By Author Nan McKenzie, November 10, 2017
My dad, Ed McKenzie, was forever looking for a way to make money; it was always in short supply in our house.
He began to cut Christmas trees, beginning in early November, and my sisters and I would often go with him to help. He would walk through the trees with an axe in hand, and with just a few blows, (sometimes only one) would cut down those he thought were the right ones. We would come behind and pile the trees up, spearing our hands down through the biggest limbs at the end, then hauling six or eight or more at a time down a hill, or up a heavy rise, taking them to the big truck.
One time, my sister Sue started screaming and running, slapping at her shirt and pants. A hornets’ nest had been jostled loose by all the action around it, and they were letting Sue know how unhappy they were about it. She was stung several times, the hornets working their way into her clothes and hair. Dad picked her up and ran to the truck, taking her coat and pants off on the way, hornets following the two of them. He was able to get most of the little stinkers off her, but our day was done—she had to go to the doctor’s office in Whitefish, about thirty miles away. Sue cried all the way there, never able to stand pain of any sort.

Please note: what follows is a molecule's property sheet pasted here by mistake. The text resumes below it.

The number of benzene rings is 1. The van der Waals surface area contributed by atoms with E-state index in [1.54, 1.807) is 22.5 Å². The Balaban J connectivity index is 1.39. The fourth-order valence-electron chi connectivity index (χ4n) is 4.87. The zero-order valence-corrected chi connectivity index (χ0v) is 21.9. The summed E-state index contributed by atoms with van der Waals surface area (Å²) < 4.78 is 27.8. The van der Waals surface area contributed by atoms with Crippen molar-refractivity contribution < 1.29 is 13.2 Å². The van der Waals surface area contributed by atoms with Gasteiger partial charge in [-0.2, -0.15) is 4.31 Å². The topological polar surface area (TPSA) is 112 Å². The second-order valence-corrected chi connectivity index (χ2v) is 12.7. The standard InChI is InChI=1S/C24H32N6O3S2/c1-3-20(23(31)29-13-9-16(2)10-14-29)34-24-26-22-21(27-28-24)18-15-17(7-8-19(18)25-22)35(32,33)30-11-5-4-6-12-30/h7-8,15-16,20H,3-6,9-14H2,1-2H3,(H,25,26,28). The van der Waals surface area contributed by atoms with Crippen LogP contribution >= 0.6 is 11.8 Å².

When we had enough to fill the back of the truck, Dad would climb in, and we girls would toss the trees to him. He’d try to separate them to save time when we got to the tree yard.
We had a tree yard at our house, and after several days of cutting and hauling, the yard would begin to fill up. He’d reload the trees on the truck, counting twos, fours, and so forth, meaning the length in feet of the tree, up to eights and tens. They’d be taken to tree lots in town for sale, or hauled somewhere exotic, like Arizona or Texas, places where there were no Christmas trees to be had. He’d either rent a lot at the edge of a town or sell them right out of the truck, making enough money to buy gas and food for the trip home.
I loved being in the woods with Dad, feeling the snow falling on my back, the stretch of muscles, marveling at how strong he was. The smell of the trees would almost explode on us when we walked into our warm house, and we could smell them for days afterwards.
Sometimes, he’d let me burrow into the trees and ride in the back on the way home, so cold that I thought my life was over, but relishing the sense of accomplishment, knowing I could help my dad in a significant way.
For years, I became antsy in early November, thinking it was time to cut trees, but Dad was gone by then, snuffed out in a car accident in 1964. I still miss the beautiful trees, scuffling through the leaves in the woods, pussyfooting over the tamarack needles.
Happy Holidays from the author of the Big Foot Series